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Breaking Dependencies

 
Stan James
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Using POJO instead of framework-bound class is a pretty neat idea. I use a vendor framework that has a single EJB gateway and all POJOs behind that. Well, almost POJO. They got the first rule about not implementing EJB interfaces but broke the second rule about not having depencies on the EJB spec downstream. So we still suffer from recycling the whole server to test a one-line change.

How have you balanced removing dependencies on the container with taking advantages of its features, like security, transactions and such? I grok dependency injection ... do I wind up with a bunch of adapters from My Personal Set Of Interfaces to EJB implementations and mock implementations?
 
Chris Richardson
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There are couple of ways to look at the issue of breaking dependencies on the container. One option is to use frameworks such as Spring, which provides transaction management, etc and Acegi Security, which provides security. These frameworks replace many of the services provided by the container - and in some cases are a lot more powerful.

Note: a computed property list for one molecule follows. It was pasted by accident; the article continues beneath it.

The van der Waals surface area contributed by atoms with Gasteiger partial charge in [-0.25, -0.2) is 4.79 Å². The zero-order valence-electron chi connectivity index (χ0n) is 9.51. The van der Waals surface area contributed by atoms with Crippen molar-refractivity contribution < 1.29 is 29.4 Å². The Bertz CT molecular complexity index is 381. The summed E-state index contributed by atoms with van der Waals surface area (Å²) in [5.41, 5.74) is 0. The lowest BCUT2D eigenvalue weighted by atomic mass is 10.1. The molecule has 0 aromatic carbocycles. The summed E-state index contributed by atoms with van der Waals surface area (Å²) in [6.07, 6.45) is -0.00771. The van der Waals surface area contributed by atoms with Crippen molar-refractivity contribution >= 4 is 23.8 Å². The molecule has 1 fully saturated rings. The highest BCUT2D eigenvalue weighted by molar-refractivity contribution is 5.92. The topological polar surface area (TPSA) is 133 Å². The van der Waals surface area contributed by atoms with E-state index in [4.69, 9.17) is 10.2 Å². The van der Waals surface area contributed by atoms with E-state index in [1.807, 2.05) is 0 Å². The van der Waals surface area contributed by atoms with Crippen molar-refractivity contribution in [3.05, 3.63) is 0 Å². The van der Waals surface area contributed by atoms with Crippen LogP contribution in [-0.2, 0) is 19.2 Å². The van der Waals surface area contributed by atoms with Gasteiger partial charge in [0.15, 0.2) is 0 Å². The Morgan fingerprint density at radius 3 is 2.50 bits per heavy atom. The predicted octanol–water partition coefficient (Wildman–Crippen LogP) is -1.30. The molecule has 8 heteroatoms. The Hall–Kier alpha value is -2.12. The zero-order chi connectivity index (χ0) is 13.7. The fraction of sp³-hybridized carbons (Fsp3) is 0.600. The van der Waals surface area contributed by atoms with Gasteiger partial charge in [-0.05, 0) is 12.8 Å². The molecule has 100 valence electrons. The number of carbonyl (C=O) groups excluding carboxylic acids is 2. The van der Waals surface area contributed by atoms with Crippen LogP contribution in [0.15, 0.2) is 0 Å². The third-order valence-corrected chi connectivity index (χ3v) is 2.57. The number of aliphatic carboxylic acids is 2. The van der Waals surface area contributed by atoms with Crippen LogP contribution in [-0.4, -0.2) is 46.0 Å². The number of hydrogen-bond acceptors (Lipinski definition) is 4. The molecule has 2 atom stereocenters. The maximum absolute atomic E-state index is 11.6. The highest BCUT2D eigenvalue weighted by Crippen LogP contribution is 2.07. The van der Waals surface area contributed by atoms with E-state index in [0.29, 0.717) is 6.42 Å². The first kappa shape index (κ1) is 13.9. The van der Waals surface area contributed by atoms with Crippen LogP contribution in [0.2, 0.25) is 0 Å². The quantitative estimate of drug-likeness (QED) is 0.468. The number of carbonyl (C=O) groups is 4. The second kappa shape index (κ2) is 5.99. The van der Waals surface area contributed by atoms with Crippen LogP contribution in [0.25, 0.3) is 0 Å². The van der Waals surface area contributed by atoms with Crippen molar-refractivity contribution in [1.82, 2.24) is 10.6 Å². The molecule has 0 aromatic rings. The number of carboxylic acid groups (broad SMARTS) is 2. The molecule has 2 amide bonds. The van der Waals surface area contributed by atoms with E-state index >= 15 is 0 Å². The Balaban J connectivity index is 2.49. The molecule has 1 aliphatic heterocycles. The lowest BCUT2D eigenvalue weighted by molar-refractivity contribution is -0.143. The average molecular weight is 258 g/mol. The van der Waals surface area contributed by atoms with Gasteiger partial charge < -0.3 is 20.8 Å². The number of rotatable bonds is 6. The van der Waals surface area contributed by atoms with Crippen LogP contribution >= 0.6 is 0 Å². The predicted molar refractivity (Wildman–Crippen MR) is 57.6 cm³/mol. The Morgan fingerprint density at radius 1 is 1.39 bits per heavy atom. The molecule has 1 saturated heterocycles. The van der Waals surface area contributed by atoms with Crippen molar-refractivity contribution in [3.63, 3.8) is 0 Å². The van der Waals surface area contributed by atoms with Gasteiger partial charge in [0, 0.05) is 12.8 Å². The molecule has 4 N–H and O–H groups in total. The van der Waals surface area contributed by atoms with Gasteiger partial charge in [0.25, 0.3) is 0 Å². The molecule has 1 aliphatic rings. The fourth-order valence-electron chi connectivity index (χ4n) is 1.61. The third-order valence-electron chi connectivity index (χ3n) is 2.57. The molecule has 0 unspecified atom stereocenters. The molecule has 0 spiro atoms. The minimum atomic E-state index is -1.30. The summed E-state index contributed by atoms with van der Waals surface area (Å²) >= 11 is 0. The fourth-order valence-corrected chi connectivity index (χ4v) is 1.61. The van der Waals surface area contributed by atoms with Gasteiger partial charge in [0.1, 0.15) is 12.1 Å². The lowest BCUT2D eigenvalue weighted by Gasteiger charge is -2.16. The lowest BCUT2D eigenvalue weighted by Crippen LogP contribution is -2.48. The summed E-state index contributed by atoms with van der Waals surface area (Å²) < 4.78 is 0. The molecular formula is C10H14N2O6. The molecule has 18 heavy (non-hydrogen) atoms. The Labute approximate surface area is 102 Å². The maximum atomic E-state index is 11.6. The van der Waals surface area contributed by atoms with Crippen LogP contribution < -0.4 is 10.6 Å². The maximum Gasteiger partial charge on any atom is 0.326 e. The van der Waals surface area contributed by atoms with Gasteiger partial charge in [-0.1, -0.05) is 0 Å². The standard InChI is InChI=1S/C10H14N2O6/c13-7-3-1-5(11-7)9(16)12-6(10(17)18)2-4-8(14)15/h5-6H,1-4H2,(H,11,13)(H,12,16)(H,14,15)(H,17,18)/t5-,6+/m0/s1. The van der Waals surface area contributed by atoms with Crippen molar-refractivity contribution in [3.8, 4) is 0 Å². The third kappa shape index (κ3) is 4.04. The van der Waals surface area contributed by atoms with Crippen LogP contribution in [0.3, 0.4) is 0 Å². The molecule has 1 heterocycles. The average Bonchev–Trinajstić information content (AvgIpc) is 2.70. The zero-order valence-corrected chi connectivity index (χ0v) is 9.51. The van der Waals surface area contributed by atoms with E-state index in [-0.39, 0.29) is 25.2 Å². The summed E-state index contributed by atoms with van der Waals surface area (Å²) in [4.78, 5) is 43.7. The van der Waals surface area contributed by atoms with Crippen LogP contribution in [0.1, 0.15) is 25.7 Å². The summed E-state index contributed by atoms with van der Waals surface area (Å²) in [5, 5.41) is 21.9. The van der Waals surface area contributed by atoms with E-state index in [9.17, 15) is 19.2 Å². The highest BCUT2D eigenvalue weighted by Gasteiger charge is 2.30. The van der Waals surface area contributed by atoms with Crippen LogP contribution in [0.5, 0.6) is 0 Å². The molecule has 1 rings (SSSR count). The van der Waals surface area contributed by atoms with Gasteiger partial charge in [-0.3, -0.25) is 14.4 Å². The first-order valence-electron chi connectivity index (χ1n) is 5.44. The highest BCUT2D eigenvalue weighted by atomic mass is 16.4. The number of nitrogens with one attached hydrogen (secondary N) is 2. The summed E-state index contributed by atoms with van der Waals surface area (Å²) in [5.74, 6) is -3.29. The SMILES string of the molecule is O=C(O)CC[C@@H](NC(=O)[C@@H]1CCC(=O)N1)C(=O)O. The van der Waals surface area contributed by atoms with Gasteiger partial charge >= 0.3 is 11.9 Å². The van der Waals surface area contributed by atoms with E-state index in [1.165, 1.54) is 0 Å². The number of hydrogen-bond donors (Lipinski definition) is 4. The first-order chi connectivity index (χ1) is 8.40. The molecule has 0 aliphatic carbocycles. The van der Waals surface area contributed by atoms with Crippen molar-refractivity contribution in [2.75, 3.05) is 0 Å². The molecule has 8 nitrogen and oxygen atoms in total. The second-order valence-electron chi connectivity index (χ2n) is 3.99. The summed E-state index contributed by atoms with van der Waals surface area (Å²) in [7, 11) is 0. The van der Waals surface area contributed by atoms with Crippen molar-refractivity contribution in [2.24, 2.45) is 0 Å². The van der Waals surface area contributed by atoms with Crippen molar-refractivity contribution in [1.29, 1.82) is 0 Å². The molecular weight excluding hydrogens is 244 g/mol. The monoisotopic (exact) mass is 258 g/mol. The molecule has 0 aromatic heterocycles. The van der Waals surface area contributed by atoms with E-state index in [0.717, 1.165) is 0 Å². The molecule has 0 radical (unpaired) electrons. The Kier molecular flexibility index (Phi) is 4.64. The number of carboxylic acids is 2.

The other option is to structure your code so that large portions of it are container independent and so can be tested outside of it. But, then use those services when deployed in the container. For example, your EJBs can delegate to POJOs, which are truely container independent.

Regarding dependency injection. One of the neat things about Spring dependency injection is that it can do things like inject an EJB local session bean interface into a POJO. It takes care of the JNDI lookup/home.create() boilerplate code. Your POJO gets a reference to the local interface without knowing where it came from. See http://static.springframework.org/spring/docs/1.2.x/reference/ejb.html#ejb-access. There is no need for adapters.

I hope this helps.

Chris
 
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